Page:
A panel of representatives from the three state universities is raising concerns about climate change in Iowa. The group is reporting a trend toward warmer temperatures and heavier precipitation, which will likely impact future government policies. The Iowa Legislature asked the 10-member panel to study changes in the state’s climate over the past 50 years.
The panel found winter temperatures in Iowa have risen by nearly two-tenths of a degree Fahrenheit per decade over that time. The number of severe rain storms has increased by more than 30%. State Senator Rob Hogg of Cedar Rapids says he doesn’t believe the situation will improve.
“By the 2040s, some of the studies suggest we could see another 21% increase in precipitation leading to a 50% increase in stream flow,” Hogg said. The report indicates the extreme weather in Iowa is eroding farm soil and damaging roads and bridges. Hogg says the findings raise questions for legislators.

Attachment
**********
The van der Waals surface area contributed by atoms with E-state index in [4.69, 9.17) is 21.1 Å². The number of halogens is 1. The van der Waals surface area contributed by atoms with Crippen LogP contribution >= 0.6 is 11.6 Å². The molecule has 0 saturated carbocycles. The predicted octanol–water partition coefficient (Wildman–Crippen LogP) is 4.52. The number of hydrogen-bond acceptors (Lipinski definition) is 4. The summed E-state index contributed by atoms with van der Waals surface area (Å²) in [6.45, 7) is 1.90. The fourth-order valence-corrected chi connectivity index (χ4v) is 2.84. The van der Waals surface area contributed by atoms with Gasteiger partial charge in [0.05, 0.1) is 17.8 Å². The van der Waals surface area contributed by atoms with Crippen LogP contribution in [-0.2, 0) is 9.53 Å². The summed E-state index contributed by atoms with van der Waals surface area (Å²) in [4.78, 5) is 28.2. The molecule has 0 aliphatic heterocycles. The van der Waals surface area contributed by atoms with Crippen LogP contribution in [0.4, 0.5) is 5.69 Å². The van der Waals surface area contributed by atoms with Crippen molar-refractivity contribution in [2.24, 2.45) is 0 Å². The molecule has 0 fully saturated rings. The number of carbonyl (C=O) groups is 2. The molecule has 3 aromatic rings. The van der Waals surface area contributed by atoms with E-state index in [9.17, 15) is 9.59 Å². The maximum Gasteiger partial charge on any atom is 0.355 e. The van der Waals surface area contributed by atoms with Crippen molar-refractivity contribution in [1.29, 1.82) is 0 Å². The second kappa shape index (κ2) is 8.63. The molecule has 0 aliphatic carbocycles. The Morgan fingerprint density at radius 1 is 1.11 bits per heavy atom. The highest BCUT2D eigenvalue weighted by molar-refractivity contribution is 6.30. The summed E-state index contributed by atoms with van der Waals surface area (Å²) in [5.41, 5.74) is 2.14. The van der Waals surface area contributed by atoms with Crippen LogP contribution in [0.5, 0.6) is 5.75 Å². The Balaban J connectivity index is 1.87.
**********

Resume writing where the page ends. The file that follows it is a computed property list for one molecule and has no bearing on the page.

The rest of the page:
“Do we begin to change policies for how we construct bridges and roads? Do we begin to change how we manage our watersheds? Do we invest more in flood protection and help communities across our state with the funds they need to mitigate future disasters?” Hogg said. He hopes the legislature will address some of those questions during the upcoming session.